May Monthly Briefing
ASSESSING THE ECONOMIC SLOW-DOWN
Benjamin L. Varner, Senior Analyst and Economic Specialist
To fight the spread of COVID-19, governments throughout the country have asked or required their residents to limit their movement and their amount of social contact. As part of this effort, numerous businesses were mandated to temporarily close or made to offer limited services. Implicitly, and often explicitly stated, in this decision making process was a trade-off of economic activity for improved chances of slowing the spread of the virus. This month’s briefing reviews changes in mobility and other metrics to get an indication of how much the economy slowed and how this is affecting retail sales and employment.
REVENUE: BRUNT OF BROAD-BASED WEAKNESS REFLECTED IN MAY SALES TAX REVENUES
Jim Muschinske, Revenue Manager
For the month of May, base general funds revenues fell $341 million. With few exceptions, the vast majority of revenue sources experienced declines, with sales tax receipts reflecting the largest falloff related to COVID-19, and the interruption of the economy. Two less receipting days likely contributed to the monthly decline.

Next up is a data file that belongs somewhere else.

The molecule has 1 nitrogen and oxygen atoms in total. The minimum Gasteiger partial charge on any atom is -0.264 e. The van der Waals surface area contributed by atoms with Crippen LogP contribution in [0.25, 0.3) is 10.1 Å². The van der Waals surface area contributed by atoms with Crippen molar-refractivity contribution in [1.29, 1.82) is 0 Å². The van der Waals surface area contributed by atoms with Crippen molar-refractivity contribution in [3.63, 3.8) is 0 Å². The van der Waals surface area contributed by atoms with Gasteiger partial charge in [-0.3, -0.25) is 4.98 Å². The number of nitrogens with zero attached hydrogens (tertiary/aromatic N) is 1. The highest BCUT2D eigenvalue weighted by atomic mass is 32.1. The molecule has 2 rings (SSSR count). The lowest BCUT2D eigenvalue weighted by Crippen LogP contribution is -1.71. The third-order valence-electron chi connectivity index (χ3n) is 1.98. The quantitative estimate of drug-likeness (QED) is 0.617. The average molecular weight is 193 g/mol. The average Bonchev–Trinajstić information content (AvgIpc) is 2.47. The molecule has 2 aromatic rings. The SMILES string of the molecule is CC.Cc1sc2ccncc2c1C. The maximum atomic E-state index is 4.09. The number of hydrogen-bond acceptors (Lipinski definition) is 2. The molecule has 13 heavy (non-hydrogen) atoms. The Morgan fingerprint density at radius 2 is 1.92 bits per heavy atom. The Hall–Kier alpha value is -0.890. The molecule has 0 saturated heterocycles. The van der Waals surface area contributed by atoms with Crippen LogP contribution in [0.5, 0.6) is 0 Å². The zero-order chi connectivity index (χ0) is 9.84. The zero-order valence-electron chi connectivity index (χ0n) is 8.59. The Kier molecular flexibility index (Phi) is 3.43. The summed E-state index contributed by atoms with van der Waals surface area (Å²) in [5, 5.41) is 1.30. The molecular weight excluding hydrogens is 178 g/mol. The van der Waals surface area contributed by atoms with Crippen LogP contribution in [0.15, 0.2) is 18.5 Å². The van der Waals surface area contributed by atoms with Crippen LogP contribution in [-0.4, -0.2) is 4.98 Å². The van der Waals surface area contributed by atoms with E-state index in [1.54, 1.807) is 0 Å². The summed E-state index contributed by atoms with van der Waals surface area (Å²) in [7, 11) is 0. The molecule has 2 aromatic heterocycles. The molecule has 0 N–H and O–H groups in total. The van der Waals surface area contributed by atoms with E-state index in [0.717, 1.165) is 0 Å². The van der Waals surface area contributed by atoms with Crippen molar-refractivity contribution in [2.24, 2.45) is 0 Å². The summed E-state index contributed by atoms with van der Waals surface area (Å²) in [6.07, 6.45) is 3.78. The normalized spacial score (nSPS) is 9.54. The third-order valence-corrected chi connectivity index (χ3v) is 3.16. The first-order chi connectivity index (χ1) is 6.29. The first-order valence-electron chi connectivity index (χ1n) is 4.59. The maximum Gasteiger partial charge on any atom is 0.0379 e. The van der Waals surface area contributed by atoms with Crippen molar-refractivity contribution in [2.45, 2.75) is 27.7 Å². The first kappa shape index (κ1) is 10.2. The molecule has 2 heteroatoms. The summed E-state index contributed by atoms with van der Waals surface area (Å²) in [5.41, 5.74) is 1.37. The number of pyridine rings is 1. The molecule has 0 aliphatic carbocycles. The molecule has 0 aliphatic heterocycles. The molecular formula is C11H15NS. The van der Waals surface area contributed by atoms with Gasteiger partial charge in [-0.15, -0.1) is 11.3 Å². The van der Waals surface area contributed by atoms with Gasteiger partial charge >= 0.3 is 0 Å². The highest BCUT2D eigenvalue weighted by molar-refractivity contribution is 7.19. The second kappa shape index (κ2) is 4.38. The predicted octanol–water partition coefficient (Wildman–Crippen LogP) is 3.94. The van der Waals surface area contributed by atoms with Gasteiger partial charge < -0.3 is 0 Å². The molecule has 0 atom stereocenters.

Excluding proceeds from the Treasurer’s Investment program as well as interfund borrowing, after suffering April’s dramatic $2.740 billion falloff, and May’s lesser but still sizable drop, base general funds revenues stand $1.343 billion below last year’s levels. As discussed in previous briefings, through the first three-fourths of the fiscal year, revenues had performed quite well. Unfortunately, economic carnage related to COVID-19, as well as tax day deadline changes have significantly derailed the fiscal year revenue picture.